FIG. 4 shows a further modification of the means for periodically varying the wavelength, namely by means of a graduated filter.
FIG. 5 shows a modification of the embodiment of FIG. 4.
FIG. 6 is a schematic illustration of the measuring signal obtained with the device of FIG. 1.
FIG. 7 shows the Fourier transform of the measuring signal of FIG. 4.
FIG. 8 shows schematically the dependence of the first measuring quantity Y (surface photo voltage) on the second measuring quantity P (wavelength of the excitation light) reconstructed from the Fourier transform of FIG. 5.
FIG. 9 shows schematically the components obtained by the modified measuring arrangement by means of the comb filter for various harmonic waves of the modulation frequency.
FIG. 10 shows schematically the values of the first measuring quantity (surface photo voltage) reconstructed therefrom for various values of the second measuring quantity (wavelength).
In FIG. 1 numeral 10 designates a sample table. A sample 12 of a semiconductor material, for example a semiconductor wafer, to be investigated is mounted on the sample table 10. A probe 14 serves for measuring the surface photo voltage SPV in the various measuring points of the surface of the sample. The probe 14 measures the surface photo voltage SPV relative to earth. The very weak signal is filtered and amplified by a signal preprocessing unit, which is illustrated here as amplifier 16.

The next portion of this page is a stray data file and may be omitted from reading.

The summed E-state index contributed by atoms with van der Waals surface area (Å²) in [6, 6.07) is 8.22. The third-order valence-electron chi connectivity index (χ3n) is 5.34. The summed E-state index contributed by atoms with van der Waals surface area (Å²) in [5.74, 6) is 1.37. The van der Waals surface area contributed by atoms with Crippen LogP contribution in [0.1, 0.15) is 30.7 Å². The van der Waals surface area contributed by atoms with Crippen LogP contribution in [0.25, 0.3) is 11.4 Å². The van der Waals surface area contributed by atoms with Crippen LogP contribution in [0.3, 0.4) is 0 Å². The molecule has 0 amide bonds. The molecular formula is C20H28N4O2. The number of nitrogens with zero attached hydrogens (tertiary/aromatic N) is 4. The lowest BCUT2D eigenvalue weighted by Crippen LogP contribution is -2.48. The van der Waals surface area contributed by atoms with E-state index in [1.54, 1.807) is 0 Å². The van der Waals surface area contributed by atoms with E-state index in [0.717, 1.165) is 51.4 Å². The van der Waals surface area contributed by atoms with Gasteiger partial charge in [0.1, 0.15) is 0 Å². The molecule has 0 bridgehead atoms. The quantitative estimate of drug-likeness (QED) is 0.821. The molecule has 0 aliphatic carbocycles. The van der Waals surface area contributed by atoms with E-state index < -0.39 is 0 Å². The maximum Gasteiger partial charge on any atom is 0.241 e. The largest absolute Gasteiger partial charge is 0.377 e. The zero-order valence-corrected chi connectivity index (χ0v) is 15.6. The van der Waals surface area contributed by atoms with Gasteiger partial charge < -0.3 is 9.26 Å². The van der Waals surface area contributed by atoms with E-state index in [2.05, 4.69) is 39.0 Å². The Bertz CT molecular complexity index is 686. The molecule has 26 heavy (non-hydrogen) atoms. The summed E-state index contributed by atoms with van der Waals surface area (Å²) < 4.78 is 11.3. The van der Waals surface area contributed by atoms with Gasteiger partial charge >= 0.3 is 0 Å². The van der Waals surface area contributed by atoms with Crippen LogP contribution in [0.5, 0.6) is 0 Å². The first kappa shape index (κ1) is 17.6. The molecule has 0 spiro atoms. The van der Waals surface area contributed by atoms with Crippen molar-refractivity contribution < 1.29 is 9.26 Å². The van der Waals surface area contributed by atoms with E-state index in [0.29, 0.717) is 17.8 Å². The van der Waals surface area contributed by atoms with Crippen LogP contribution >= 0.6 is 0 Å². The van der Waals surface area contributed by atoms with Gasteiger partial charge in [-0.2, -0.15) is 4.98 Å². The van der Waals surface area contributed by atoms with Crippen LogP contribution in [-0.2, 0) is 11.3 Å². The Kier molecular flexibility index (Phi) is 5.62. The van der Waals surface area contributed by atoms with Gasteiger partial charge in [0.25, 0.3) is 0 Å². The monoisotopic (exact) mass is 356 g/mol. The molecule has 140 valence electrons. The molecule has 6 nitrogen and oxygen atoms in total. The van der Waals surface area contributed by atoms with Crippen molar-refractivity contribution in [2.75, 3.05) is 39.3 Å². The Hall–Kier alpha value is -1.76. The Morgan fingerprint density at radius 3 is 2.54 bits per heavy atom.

For generating the surface photo voltage SPV an area on the surface of the material is illuminated by light. The light is indicated here by a light beam 18. The light is supplied by a monochromator 20. The monochromator 20 is provided with an optical member 22, for example an oscillating grating, oscillating harmonically with a frequency f0. Thus, the wavelength λ of the excitation light is varied periodically with this frequency f0. The measuring signal thus obtained then approximately shows the course of time illustrated in FIG. 4. The measuring signal amplified by the amplifier 16 is applied to Fourier transformation means 24. These supply the Fourier transform of the measuring signal. This Fourier transform is corrected by correcting means 26 with respect to the frequency response and phase response of the amplifier 16. The dependence Y(λ) of the first measuring quantity, that means the surface photo voltage SPV, on the second measuring quantity, that means the wavelength λ of the excitation light, is obtained from this corrected Fourier transform by a signal processing unit 28. This dependence is applied to an output 30. The dependence thus obtained corresponds approximately to FIG. 6.